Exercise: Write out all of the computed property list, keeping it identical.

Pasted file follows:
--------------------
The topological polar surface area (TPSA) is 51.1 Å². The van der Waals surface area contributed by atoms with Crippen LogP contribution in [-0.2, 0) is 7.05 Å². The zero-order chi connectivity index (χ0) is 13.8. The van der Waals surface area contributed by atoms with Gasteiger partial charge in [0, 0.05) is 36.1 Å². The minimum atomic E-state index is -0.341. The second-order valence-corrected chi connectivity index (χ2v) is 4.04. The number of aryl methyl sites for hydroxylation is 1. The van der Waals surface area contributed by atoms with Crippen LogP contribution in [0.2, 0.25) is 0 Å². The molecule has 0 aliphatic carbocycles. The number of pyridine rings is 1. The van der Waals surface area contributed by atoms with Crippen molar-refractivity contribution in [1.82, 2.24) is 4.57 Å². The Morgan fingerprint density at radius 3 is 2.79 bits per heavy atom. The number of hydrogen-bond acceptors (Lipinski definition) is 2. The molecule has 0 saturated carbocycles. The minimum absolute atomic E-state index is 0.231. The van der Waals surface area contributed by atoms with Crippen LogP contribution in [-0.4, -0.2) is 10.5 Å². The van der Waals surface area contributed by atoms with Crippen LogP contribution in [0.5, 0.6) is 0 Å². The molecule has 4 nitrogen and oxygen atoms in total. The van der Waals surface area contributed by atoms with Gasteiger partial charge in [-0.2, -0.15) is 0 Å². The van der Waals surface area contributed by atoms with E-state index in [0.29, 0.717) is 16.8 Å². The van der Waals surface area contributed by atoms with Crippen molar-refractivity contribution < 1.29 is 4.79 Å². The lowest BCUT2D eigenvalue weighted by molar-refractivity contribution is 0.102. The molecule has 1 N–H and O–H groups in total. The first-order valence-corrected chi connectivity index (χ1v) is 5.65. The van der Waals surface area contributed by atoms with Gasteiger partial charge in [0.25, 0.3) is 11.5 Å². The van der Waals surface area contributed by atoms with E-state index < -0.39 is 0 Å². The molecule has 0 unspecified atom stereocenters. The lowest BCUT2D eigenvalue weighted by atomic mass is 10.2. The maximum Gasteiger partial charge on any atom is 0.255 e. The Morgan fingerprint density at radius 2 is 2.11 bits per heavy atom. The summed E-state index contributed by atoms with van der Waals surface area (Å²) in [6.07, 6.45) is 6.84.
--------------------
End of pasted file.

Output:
The topological polar surface area (TPSA) is 51.1 Å². The van der Waals surface area contributed by atoms with Crippen LogP contribution in [-0.2, 0) is 7.05 Å². The zero-order chi connectivity index (χ0) is 13.8. The van der Waals surface area contributed by atoms with Gasteiger partial charge in [0, 0.05) is 36.1 Å². The minimum atomic E-state index is -0.341. The second-order valence-corrected chi connectivity index (χ2v) is 4.04. The number of aryl methyl sites for hydroxylation is 1. The van der Waals surface area contributed by atoms with Crippen LogP contribution in [0.2, 0.25) is 0 Å². The molecule has 0 aliphatic carbocycles. The number of pyridine rings is 1. The van der Waals surface area contributed by atoms with Crippen molar-refractivity contribution in [1.82, 2.24) is 4.57 Å². The Morgan fingerprint density at radius 3 is 2.79 bits per heavy atom. The number of hydrogen-bond acceptors (Lipinski definition) is 2. The molecule has 0 saturated carbocycles. The minimum absolute atomic E-state index is 0.231. The van der Waals surface area contributed by atoms with Crippen LogP contribution in [-0.4, -0.2) is 10.5 Å². The van der Waals surface area contributed by atoms with Crippen LogP contribution in [0.5, 0.6) is 0 Å². The molecule has 4 nitrogen and oxygen atoms in total. The van der Waals surface area contributed by atoms with Gasteiger partial charge in [-0.2, -0.15) is 0 Å². The van der Waals surface area contributed by atoms with E-state index in [0.29, 0.717) is 16.8 Å². The van der Waals surface area contributed by atoms with Crippen molar-refractivity contribution < 1.29 is 4.79 Å². The lowest BCUT2D eigenvalue weighted by molar-refractivity contribution is 0.102. The molecule has 1 N–H and O–H groups in total. The first-order valence-corrected chi connectivity index (χ1v) is 5.65. The van der Waals surface area contributed by atoms with Gasteiger partial charge in [0.25, 0.3) is 11.5 Å². The van der Waals surface area contributed by atoms with E-state index < -0.39 is 0 Å². The molecule has 0 unspecified atom stereocenters. The lowest BCUT2D eigenvalue weighted by atomic mass is 10.2. The maximum Gasteiger partial charge on any atom is 0.255 e. The Morgan fingerprint density at radius 2 is 2.11 bits per heavy atom. The summed E-state index contributed by atoms with van der Waals surface area (Å²) in [6.07, 6.45) is 6.84.